The Latest: Iran calls for rival Gulf ‘security’ coalition
TEHRAN, Iran (AP) — The Latest on tensions in the Persian Gulf (all times local):
Iran’s president says his country will offer its own rival security coalition in the Persian Gulf, as the U.S. sends more troops to Saudi Arabia and heads its own regional military coalition.
Hassan Rouhani, before traveling to attend the U.N. meetings, said Monday that Iran will invite “all littoral states of the Persian Gulf” to join its coalition “to guarantee the region’s security.”
He says the initiative is not limited to “security” but also encompasses economic cooperation and will be presented in detail at the United Nations.
Rouhani describes the coalition as a plan for “long-term” peace in the area.
The proposal comes amid heightened Mideast tensions following a series of attacks, including a missile-and-drone assault on Saudi Arabia’s oil industry that U.S. alleges Iran was behind. Tehran denies the charge and has warned against retaliatory strikes.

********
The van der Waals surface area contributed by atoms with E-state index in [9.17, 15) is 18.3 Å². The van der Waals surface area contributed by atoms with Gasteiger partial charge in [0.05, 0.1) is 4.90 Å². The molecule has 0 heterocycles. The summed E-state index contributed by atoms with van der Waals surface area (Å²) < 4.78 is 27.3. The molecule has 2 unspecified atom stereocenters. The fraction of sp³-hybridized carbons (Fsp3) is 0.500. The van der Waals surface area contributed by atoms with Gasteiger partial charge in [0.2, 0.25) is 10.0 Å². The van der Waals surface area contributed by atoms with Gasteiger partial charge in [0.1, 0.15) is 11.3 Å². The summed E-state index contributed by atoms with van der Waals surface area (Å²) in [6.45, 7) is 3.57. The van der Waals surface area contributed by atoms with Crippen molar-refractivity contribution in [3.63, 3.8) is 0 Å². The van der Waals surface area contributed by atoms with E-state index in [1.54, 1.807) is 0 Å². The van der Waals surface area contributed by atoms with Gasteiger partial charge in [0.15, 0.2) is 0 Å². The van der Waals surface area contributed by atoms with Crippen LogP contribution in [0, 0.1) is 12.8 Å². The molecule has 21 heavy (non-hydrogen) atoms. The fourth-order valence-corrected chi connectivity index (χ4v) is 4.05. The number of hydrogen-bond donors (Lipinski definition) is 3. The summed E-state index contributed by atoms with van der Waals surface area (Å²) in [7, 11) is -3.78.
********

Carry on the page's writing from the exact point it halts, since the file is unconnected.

U.K. Prime Minister Boris Johnson says Britain has concluded Iran was responsible for attacks on oil facilities in Saudi Arabia, and the U.K. will consider taking part in a U.S.-led military effort to bolster the Gulf kingdom’s defenses.
But Johnson also says the U.K. will work with allies to “de-escalate” Mideast tensions.
The Conservative prime minister told reporters flying with him Sunday to New York for the U.N. General Assembly that Britain “is attributing responsibility with a very high degree of probability to Iran” for the Sept. 14 attack by drones and cruise missiles.
Saudi Arabia and the U.S. also blame Iran.
The Pentagon announced Friday it will send additional U.S. troops and missile defense equipment to the region. Johnson said, if asked, the U.K. would “consider in what way we could be useful.”